Monthly Archives: May 2015

Why Is It So Hard to Find Urgency? Part 2

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This is an excerpt from my upcoming book, “The Art of Getting Out of the Way.”

3. Until we’re willing to experience the nature and extent of the pain we’re in, we have a limited perspective on our situation and how to find a way out of it. Urgency springs from a transfer of energy that occurs when we allow ourselves to be vulnerable to the pain underlying an habitual behavior or emotional state. The energy that was applied to suppressing the pain becomes available when we stop the suppression. It is a shift from a mental effort—suppression—to an effortless act—being vulnerable to our feelings.

That available energy is what we draw from to stay grounded and make a conscious decision to change an undesirable situation. Without that available energy, having a choice in the situation is in name only, because we will reflexively choose our conditioned, default behavior time and time again.

By the time we’re young adults, we’ve portioned out all almost all of our life force toward propping up a persona that we can live with and display to the public. Unfortunately, the script written for that persona is based on childhood adaptive strategies, traumas (real and perceived), borrowed beliefs, misinterpretations, fantasies, and false information. Besides making it very difficult to have a direct experience of what is right in front of us, it is our unwillingness to disassemble this web of misperceptions that stands between us and urgency.

In addition, episodes of illness and injury are woven into the story of our life and become associated with repressed emotions, such that a complete healing of the physical ailment requires revisiting the unresolved emotional component. We often fear what may lie on the other side of healing, because it will likely include the exposure of our hidden agendas around maintaining a certain degree of pain in our lives, and those agendas have to be sacrificed in order to achieve real healing.

In my 15 years in health care, I’ve watched clients (and myself) repeatedly choose chronic pain and illness—even death– over honest self-examination. We permit a depth of healing that corresponds to, but does not exceed, the degree of self-exposure that our ego can comfortably handle. In other words, the depth of our healing is directly proportional to how badly we want to know who we are and what motivates our behavior.

4. The mind leverages small discomforts to exert maximum control over our access to urgency. There is a whole universe of sensations and feelings that informs us about our emotional, psychological, and physical state at any given moment, but our mind dutifully chooses which ones to recognize and which ones to ignore and suppress based on the version of reality we’ve painstakingly assembled.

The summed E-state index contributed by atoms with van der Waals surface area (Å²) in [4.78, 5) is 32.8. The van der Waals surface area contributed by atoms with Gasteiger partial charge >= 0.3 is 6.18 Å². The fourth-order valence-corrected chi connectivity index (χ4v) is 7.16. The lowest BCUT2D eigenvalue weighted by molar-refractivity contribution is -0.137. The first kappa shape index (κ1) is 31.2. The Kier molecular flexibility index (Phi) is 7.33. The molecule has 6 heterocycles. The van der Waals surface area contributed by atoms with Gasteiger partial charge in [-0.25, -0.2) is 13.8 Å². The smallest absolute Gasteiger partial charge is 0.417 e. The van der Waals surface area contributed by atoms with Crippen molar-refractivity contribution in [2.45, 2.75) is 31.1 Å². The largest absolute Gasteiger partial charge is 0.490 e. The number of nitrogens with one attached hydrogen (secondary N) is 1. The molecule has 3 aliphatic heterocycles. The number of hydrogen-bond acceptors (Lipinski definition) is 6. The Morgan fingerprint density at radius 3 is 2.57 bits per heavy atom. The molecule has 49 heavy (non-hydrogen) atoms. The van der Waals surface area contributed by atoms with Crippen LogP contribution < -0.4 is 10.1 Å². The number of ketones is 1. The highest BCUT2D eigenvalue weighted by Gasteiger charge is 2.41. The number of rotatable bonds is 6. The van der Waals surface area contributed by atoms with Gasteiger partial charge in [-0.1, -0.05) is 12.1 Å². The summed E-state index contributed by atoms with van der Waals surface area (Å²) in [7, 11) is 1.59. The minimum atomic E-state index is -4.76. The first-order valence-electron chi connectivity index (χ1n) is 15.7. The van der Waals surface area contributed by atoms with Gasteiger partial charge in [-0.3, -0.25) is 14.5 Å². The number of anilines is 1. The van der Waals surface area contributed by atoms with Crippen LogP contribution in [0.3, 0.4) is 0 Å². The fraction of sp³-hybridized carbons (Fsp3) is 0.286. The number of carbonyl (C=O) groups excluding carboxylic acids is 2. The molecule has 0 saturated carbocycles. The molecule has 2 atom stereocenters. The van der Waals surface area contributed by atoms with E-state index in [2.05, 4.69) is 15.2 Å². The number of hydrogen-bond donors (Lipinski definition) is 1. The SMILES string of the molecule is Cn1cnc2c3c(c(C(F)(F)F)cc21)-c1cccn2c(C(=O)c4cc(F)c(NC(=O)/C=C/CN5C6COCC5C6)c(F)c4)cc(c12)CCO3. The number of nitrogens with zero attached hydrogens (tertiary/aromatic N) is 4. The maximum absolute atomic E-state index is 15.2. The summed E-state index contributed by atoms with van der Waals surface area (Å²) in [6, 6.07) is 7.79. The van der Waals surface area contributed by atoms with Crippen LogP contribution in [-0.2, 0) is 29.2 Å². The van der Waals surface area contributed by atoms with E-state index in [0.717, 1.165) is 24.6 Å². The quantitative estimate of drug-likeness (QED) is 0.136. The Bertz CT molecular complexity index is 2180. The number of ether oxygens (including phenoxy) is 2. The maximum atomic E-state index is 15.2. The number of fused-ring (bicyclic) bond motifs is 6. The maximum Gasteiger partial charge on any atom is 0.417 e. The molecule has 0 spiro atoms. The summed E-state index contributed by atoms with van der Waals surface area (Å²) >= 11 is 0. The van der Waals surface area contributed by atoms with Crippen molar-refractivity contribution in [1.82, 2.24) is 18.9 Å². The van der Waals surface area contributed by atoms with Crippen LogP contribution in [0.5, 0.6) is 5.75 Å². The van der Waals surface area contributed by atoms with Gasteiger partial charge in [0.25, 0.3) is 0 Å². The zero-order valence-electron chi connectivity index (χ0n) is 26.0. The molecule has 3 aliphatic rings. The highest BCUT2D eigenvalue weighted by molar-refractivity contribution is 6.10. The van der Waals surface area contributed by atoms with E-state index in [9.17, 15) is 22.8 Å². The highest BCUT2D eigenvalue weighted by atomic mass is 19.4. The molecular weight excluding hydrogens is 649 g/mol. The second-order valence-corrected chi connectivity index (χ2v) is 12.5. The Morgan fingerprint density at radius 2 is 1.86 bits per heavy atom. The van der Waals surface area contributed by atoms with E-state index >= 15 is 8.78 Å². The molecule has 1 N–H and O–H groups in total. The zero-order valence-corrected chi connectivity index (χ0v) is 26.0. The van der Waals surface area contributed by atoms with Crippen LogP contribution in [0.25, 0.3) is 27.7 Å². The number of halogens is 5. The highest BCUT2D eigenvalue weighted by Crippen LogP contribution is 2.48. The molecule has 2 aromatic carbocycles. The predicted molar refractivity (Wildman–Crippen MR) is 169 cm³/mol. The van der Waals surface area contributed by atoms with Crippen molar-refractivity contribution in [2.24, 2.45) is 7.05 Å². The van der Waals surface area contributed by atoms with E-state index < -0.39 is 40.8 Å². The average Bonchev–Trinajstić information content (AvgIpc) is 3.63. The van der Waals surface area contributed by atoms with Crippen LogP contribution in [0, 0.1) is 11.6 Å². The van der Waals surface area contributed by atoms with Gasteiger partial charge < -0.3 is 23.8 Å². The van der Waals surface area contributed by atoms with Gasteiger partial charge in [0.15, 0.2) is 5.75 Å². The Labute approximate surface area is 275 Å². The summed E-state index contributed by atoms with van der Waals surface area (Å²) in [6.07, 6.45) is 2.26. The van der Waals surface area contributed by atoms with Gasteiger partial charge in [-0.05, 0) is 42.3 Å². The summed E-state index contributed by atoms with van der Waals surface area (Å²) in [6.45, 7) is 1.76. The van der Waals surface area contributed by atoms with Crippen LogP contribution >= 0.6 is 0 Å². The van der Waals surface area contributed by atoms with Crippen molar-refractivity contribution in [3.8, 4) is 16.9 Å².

On cue, our mind-body produces mild, context-specific discomforts that signal the very tip of the pain we will have to confront in order to create change in our lives. However, these physical annoyances are not consciously acknowledged as heralding fear, rage, shame or whatever taboo emotion threatens us so profoundly. The more undefined the danger, the more the mind can keep us under its thumb. These discomforts and annoyances surface in that slippery interface between our everyday awareness and the unconscious, and may take many forms: jaw clenching, chest tightness, holding one’s breath, drowsiness, sour stomach, dizziness, and neck pain, to name just a few.

The discomfort’s message is a subtle, but powerful implication that whatever repressed emotions are uncovered will result in a worst-case scenario: death, destruction, public humiliation, or total loss of control. Until the repressed emotion is actually allowed expression, it is only indicated by this sensation-based signature of the repressed emotion.

Here’s an example. A man desperately wants to tell his father he loves him, but every time the thought occurs to him it is accompanied by a tightening of his throat. This has occurred so many times over the years that he no longer notices the discomfort, although without fail it has the effect of squelching the simple words, “Dad, I love you.” The throat tightening delivers the message that if he were to tell his father this simple fact, something bad will happen. It also masks the real reason he cannot say these words: a deep resentment for something that happened in childhood for which he’s never forgiven his father.